The dream of a perfect Democracy seems to have been abandoned in an age where hostile advertisements and televised debates intentionally exclude poorly funded third party candidates. With the acceleration of new laws that chip away at the foundation of a truly representative government, it’s important we remember as a country what we once had and fight ferociously to reclaim it.

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Nov 2012 07

by Lee Camp

What did we learn about marriage equality, mari-ja-juana, and legitimate rape last night? Here’s a summary with more information and more curse words than you will ever find on the mainstream media!


Nov 2012 07

by ChrisSick

It’s 11:30PM EST.

The bar I’ve decamped in to watch election coverage has decided to turn off the television, now that CNN has declared for Obama. A very large, very drunk man is singing Queen’s “We Are The Champions” quite badly. Every one is cheering madly.

Fox News’ homepage has this headline:

You can almost hear the sobbing behind it. Early reports say Dick Morris has hanged himself in the Fox News studio. Or maybe I just fantasized that. Romney Central is angrily tweeting that every one should just chill the fuck out because they’re disputing Ohio.

And reality.

Running through it, it was a very good night to be on this side of history. Todd “Legitimate Rape” Akin lost the Missouri Senate race to Claire McCaskill. Elizabeth Warren defeated Scott Brown in Massachusetts. Tammy Baldwin will represent Wisconsin in the Senate and become the first openly gay Senator in history. Tim Kaine won over George “Macaca” Allen. Linda McMahon outspent Democrat Chris Murphy 4-to-1 in Connecticut and lost.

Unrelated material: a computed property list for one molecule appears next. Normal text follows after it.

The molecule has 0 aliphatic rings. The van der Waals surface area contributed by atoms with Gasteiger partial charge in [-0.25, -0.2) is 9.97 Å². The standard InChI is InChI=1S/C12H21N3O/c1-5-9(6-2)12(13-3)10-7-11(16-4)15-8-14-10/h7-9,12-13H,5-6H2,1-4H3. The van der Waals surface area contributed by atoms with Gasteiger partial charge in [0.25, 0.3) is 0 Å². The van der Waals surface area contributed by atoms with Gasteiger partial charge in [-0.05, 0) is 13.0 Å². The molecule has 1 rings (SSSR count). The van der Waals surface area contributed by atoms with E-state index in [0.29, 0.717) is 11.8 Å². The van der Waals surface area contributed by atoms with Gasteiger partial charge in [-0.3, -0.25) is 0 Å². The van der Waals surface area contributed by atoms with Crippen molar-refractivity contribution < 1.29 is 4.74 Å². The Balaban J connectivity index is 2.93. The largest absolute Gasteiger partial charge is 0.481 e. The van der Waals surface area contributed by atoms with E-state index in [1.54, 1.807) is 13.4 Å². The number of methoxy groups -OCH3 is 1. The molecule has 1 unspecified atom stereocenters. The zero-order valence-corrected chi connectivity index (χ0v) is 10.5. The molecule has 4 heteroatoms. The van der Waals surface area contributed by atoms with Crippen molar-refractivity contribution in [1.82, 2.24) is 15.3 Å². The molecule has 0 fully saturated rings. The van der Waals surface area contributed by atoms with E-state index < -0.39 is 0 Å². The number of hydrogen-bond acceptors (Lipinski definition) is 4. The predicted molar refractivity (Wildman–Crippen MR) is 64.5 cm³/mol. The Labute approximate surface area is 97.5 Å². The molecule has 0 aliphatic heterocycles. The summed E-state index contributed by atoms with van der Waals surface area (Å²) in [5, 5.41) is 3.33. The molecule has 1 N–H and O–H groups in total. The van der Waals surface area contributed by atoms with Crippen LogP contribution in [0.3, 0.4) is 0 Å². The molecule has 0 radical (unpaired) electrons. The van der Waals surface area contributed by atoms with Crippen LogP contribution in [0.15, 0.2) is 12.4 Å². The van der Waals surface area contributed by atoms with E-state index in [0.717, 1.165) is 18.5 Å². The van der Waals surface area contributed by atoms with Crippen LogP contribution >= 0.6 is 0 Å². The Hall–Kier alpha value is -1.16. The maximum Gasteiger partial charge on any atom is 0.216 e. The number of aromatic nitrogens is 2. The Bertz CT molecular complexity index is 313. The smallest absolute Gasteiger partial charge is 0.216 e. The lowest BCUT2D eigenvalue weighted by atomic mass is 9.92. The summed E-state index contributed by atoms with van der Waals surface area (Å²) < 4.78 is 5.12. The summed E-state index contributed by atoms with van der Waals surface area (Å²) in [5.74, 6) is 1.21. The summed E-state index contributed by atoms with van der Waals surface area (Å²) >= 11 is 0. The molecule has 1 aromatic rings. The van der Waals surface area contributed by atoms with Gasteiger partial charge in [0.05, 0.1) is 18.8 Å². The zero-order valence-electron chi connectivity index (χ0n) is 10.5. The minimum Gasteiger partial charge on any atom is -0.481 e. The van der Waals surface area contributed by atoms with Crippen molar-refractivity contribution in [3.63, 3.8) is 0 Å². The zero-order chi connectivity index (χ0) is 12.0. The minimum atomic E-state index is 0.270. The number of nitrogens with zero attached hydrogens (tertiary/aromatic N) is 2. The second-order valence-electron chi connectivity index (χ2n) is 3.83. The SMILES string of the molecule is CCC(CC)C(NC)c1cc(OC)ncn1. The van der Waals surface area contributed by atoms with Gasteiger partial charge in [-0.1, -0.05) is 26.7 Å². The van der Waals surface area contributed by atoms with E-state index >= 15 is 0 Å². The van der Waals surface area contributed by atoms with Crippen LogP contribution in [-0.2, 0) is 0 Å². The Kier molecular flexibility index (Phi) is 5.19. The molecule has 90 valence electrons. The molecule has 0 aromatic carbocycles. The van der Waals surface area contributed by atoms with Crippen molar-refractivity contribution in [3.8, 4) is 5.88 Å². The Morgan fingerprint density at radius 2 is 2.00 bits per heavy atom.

Same sex marriage ballots are being decided in Maine, Maryland, and Washington and early reports look good, but I can’t find any more information because someone is singing “Afternoon Delight” really loudly and the one earbud I have in to listen to Fox News is just sounding like torrents of weeping. Seriously, looks like same-sex marriage with be legal in Maine and Maryland and Colorado has legalized marijuana.

There’s a long week ahead, surely some races will be contested or recounted. At the moment only Ohio is being disputed by the Romney campaign, but the Electoral College math looks to be such that even if Ohio were to flip for Romney it would not be enough to overcome Obama’s lead. The New York Times is currently calling Ohio for Romney and still has Obama up 285 over Romney’s 200.

As of midnight, Election Day 2012, it’s clear that Barack Obama will be reelected President, the Democrats will continue to hold the Senate, the Republicans will continue to hold the House, and Colorado will be the new preferred vacation spot over California.

God bless America, I knew you wouldn’t let me down.

This is Tactical Animal, signing off.

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Nov 2012 06

by Julia C. Reinhart

While President Obama tried to improve the plight of the homeless, a President Romney wouldn’t even try. Without a major change in Congress, the fate of America’s homeless is unlikely to improve. States just don’t have money to deal with the problem.